KOBR reached its peak of viewership from 1995 through 1998 under the guidance of a team guided by station manager Dorrie Faubus. This group helped to lead the station to the top of the ratings in Roswell, culminating with the "news insert" format during the 6 p.m. and 10 p.m. newscasts. This gathered a boost of over 1-point share of viewership to KOB's ratings in the 18-24 demographic. Ratings waned after the inserts were shortened in 1999. The inserts were eventually discontinued at KOBR and KOBF effective March 1, 2007.

Technical information[edit]

Subchannels[edit]

The station's digital signal is multiplexed:

Subchannels of KOBR[13]
Channel Video Aspect Short name Programming
8.1 1080i 16:9 KOBR-DT Main KOBR programming / NBC
8.2 480i 4:3 KOBR-DT This TV
8.3 KOBRDT3 Comet
8.4 16:9 KOBRDT4 Heroes & Icons
8.5 4:3 KOBRDT5 Defy TV
8.6 KOBRDT6 TrueReal
8.7 16:9 KOBRDT7 Decades

Analog-to-digital conversion[edit]

KOBR discontinued regular programming on its analog signal, over VHF channel 8, on June 12, 2009, the official date in which full-power television stations in the United States transitioned from analog to digital broadcasts under federal mandate. The station's digital signal relocated from its pre-transition UHF channel 38 to VHF channel 8.[14]

Translators[edit]

City of license Callsign Channel ERP HAAT Facility ID Transmitter coordinates Owner
Alamogordo K31GJ-D 31 0.17 kW 497 m (1,631 ft) 751 32°49′44.3″N 105°53′12.9″W / 32.828972°N 105.886917°W / 32.828972; -105.886917 (K31GJ-D) Hubbard Broadcasting
Carlsbad K33NX-D 33 0.18 kW 78 m (256 ft) 35327 32°26′16.7″N 104°16′36.5″W / 32.437972°N 104.276806°W / 32.437972; -104.276806 (K33NX-D)
Capitan
Ruidoso
K30GM-D 30 1.5 kW 921 m (3,022 ft) 35306 33°24′14.2″N 105°46′56.9″W / 33.403944°N 105.782472°W / 33.403944; -105.782472 (K30GM-D)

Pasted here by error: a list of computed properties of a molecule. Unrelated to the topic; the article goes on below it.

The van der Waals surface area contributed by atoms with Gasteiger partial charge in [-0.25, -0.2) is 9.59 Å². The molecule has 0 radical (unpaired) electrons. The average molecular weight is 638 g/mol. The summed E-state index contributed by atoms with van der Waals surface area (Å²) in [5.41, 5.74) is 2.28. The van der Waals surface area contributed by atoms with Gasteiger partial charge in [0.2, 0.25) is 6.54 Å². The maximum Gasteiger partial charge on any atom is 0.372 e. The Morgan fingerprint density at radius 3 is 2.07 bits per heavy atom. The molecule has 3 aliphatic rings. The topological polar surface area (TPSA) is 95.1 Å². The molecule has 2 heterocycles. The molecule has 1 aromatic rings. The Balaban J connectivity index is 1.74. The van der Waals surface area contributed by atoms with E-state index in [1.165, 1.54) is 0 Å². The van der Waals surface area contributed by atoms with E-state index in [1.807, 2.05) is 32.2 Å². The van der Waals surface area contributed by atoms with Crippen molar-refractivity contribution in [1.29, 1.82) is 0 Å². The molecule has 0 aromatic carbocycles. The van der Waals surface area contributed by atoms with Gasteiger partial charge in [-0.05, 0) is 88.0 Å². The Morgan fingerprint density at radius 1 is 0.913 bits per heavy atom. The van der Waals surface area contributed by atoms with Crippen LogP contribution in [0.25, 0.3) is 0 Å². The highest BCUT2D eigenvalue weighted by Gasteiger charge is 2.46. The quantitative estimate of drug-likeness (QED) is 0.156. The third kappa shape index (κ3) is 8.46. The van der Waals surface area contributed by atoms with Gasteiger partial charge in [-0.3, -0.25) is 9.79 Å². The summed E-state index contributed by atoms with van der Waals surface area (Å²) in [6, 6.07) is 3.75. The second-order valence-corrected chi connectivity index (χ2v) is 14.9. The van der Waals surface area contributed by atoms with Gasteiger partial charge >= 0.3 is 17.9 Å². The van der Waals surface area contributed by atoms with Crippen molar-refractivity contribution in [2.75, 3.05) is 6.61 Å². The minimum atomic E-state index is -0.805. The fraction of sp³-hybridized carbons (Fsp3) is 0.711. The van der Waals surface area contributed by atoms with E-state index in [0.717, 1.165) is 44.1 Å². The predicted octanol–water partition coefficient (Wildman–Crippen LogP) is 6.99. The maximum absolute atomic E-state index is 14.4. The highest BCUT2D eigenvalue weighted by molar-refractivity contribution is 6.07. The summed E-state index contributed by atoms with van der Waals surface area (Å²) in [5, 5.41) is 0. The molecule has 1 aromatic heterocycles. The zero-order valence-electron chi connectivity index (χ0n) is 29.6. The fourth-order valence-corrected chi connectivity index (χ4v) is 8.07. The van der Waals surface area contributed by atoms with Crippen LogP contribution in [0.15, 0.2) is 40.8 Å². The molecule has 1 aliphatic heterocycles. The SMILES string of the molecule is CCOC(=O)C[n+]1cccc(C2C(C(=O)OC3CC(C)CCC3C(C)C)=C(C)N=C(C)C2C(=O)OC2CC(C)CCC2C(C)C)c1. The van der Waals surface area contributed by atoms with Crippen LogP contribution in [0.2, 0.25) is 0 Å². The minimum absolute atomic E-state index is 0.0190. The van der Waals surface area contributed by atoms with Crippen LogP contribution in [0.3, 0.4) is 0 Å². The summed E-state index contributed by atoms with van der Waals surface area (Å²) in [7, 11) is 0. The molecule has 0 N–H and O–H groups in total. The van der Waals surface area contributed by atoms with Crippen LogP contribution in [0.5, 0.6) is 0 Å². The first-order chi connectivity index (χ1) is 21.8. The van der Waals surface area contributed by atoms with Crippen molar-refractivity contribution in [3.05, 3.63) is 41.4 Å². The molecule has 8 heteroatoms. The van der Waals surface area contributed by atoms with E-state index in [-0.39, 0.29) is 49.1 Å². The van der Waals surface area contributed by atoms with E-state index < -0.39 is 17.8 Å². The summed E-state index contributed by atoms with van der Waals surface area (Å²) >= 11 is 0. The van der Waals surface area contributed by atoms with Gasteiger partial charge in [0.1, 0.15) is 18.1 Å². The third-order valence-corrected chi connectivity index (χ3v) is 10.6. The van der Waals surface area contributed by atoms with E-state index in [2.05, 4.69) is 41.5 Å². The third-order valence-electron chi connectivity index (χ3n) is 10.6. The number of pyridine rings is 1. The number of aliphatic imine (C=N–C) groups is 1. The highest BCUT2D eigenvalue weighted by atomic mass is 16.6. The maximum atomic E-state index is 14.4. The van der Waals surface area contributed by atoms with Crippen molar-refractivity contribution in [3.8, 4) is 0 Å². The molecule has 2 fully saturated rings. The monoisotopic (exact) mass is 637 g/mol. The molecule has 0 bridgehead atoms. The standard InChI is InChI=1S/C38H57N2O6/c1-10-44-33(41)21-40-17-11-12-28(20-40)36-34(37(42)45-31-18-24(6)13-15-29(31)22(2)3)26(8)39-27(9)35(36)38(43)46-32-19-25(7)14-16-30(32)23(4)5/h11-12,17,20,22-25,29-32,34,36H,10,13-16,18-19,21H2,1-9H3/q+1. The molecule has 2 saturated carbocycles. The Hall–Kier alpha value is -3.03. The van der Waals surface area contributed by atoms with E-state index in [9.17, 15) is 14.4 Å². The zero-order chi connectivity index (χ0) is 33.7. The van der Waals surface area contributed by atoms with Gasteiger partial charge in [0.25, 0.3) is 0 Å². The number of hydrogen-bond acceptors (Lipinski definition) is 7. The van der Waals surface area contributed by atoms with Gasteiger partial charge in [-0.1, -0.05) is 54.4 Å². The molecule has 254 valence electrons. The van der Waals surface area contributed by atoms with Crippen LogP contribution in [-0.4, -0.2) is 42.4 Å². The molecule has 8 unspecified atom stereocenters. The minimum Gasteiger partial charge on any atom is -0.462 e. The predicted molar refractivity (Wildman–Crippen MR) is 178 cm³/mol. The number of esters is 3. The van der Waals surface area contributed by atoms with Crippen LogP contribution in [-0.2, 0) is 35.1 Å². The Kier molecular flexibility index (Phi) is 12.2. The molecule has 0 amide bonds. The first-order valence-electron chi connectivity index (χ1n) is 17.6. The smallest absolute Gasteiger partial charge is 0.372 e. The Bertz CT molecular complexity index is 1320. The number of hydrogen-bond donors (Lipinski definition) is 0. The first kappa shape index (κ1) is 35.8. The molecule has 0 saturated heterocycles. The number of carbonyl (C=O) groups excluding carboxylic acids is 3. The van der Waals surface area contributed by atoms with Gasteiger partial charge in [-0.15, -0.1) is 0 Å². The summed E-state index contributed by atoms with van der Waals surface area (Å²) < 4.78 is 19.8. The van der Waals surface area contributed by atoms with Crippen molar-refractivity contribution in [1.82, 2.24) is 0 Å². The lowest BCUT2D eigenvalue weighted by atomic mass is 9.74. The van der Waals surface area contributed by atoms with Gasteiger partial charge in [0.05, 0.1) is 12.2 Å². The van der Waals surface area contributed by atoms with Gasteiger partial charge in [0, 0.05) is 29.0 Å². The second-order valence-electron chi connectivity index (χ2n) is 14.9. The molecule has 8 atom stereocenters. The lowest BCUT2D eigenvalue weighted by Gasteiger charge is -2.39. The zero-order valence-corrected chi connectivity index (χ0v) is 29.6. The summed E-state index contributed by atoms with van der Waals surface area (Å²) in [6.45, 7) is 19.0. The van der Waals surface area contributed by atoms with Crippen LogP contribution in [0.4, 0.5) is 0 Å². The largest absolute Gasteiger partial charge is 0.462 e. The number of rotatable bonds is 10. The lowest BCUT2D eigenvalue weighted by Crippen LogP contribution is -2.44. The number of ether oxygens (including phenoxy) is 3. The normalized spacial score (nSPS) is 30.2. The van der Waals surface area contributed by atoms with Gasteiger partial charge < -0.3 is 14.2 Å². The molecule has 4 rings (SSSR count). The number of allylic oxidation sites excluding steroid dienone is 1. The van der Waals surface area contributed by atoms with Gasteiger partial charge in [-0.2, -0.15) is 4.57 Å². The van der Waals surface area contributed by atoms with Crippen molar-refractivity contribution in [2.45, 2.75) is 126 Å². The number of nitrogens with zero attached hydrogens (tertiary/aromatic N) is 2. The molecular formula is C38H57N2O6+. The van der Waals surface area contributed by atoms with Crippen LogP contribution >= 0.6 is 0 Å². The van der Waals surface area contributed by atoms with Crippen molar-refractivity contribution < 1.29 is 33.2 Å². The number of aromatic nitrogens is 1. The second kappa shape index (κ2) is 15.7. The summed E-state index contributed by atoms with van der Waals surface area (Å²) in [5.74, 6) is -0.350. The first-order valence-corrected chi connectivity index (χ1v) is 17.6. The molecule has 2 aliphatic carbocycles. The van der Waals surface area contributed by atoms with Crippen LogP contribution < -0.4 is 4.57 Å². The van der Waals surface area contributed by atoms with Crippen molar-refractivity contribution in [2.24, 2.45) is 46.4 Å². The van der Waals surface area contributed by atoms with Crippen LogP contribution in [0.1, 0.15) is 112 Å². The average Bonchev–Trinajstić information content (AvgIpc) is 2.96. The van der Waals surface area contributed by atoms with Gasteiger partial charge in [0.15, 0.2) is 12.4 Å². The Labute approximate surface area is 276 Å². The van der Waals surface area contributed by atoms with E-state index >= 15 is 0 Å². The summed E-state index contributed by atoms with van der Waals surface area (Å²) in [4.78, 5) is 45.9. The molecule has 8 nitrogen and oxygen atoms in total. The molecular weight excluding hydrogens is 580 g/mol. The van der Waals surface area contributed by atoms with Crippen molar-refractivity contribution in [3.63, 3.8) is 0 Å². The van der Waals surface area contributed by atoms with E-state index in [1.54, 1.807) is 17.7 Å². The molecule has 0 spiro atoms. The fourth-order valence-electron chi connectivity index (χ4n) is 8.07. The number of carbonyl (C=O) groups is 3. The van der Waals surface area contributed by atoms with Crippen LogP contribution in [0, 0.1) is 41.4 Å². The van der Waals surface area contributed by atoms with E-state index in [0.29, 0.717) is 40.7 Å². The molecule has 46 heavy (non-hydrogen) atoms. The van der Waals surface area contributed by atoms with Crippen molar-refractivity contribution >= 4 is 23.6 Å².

Clovis K16EX-D 16 4.35 kW 109 m (358 ft) 12070 34°26′23″N 103°12′46″W / 34.43972°N 103.21278°W / 34.43972; -103.21278 (K16EX-D)

References[edit]

  1. ^ a b c FCC History Cards for KOBR
  2. ^ "TV Permit Asked By Roswell Man". Albuquerque Journal. Albuquerque, New Mexico. Associated Press. November 12, 1952. p. 13. Retrieved December 5, 2021 – via Newspapers.com.
  3. ^ a b "Television Station To Start Regular Programs Tomorrow". Roswell Daily Record. June 23, 1953. p. 6 – via NewspaperArchive.
  4. ^ "Giant TV Tower Starts 'Knifing Up'". Roswell Daily Record. November 18, 1956. p. 2.
  5. ^ "Roswell Station's TV Tower Falls Under Ice, Snow". Albuquerque Journal. Albuquerque, New Mexico. December 10, 1960. p. 7. Retrieved December 5, 2021 – via Newspapers.com.
  6. ^ "Roswell TV Station Wins Suit". Albuquerque Journal. Albuquerque, New Mexico. April 6, 1962. p. F-2. Retrieved December 5, 2021 – via Newspapers.com.
  7. ^ "50,000 Watts: Powerful KSWS Radio Operating". Roswell Daily Record. December 20, 1965. p. 1.
  8. ^ "John A. Barnett, 59, Dies; KSWS Owner and Manager". Roswell Daily Record. May 1, 1967. pp. 1, 2.
  9. ^ "Sale of Roswell Station Approved". Albuquerque Journal. Albuquerque, New Mexico. May 15, 1968. p. C-5. Retrieved December 5, 2021 – via Newspapers.com.
  10. ^ Lee, Robert R. (October 4, 1983). "Station files for TV permit". Roswell Daily Record. p. 1.
  11. ^ "For the Record" (PDF). Broadcasting. July 15, 1985. p. 61.
  12. ^ "Roswell TV Station Changes Call Letters". Albuquerque Journal. Albuquerque, New Mexico. September 1, 1985. p. 11. Retrieved December 5, 2021 – via Newspapers.com.
  13. ^ RabbitEars TV Query for KOBR
  14. ^ "DTV Tentative Channel Designations for the First and the Second Rounds" (PDF). Archived from the original (PDF) on 2013-08-29. Retrieved 2012-03-24.

External links[edit]